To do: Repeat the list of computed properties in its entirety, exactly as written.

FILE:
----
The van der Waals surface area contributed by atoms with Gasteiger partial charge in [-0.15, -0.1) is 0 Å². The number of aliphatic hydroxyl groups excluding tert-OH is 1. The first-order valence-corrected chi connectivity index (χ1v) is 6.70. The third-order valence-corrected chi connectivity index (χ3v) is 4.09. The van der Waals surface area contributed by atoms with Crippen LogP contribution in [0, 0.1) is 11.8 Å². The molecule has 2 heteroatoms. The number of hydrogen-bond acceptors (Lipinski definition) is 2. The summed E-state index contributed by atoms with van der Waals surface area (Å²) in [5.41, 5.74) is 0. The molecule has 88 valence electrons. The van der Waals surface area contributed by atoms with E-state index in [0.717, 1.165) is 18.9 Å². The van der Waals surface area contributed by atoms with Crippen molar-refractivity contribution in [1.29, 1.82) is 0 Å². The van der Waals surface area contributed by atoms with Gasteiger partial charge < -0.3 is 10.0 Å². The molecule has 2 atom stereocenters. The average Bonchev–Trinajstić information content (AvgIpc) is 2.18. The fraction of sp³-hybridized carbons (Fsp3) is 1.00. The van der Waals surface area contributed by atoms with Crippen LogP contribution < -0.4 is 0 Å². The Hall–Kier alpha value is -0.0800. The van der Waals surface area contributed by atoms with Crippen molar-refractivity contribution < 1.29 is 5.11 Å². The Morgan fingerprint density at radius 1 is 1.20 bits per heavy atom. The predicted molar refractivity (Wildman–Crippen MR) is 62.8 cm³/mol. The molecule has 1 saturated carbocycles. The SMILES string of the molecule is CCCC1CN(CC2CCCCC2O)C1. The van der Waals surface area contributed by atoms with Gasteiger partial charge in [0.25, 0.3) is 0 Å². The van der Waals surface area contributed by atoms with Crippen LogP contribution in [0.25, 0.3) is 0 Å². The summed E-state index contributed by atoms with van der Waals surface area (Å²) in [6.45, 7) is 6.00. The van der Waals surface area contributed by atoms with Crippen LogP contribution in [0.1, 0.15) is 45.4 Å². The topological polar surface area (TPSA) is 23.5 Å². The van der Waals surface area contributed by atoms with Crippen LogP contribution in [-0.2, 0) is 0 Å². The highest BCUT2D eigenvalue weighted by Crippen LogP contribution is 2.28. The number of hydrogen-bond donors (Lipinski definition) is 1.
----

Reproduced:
The van der Waals surface area contributed by atoms with Gasteiger partial charge in [-0.15, -0.1) is 0 Å². The number of aliphatic hydroxyl groups excluding tert-OH is 1. The first-order valence-corrected chi connectivity index (χ1v) is 6.70. The third-order valence-corrected chi connectivity index (χ3v) is 4.09. The van der Waals surface area contributed by atoms with Crippen LogP contribution in [0, 0.1) is 11.8 Å². The molecule has 2 heteroatoms. The number of hydrogen-bond acceptors (Lipinski definition) is 2. The summed E-state index contributed by atoms with van der Waals surface area (Å²) in [5.41, 5.74) is 0. The molecule has 88 valence electrons. The van der Waals surface area contributed by atoms with E-state index in [0.717, 1.165) is 18.9 Å². The van der Waals surface area contributed by atoms with Crippen molar-refractivity contribution in [1.29, 1.82) is 0 Å². The van der Waals surface area contributed by atoms with Gasteiger partial charge < -0.3 is 10.0 Å². The molecule has 2 atom stereocenters. The average Bonchev–Trinajstić information content (AvgIpc) is 2.18. The fraction of sp³-hybridized carbons (Fsp3) is 1.00. The van der Waals surface area contributed by atoms with Crippen LogP contribution < -0.4 is 0 Å². The Hall–Kier alpha value is -0.0800. The van der Waals surface area contributed by atoms with Crippen molar-refractivity contribution < 1.29 is 5.11 Å². The Morgan fingerprint density at radius 1 is 1.20 bits per heavy atom. The predicted molar refractivity (Wildman–Crippen MR) is 62.8 cm³/mol. The molecule has 1 saturated carbocycles. The SMILES string of the molecule is CCCC1CN(CC2CCCCC2O)C1. The van der Waals surface area contributed by atoms with Gasteiger partial charge in [0.25, 0.3) is 0 Å². The van der Waals surface area contributed by atoms with Crippen LogP contribution in [0.25, 0.3) is 0 Å². The summed E-state index contributed by atoms with van der Waals surface area (Å²) in [6.45, 7) is 6.00. The van der Waals surface area contributed by atoms with Crippen LogP contribution in [0.1, 0.15) is 45.4 Å². The topological polar surface area (TPSA) is 23.5 Å². The van der Waals surface area contributed by atoms with Crippen LogP contribution in [-0.2, 0) is 0 Å². The highest BCUT2D eigenvalue weighted by Crippen LogP contribution is 2.28. The number of hydrogen-bond donors (Lipinski definition) is 1.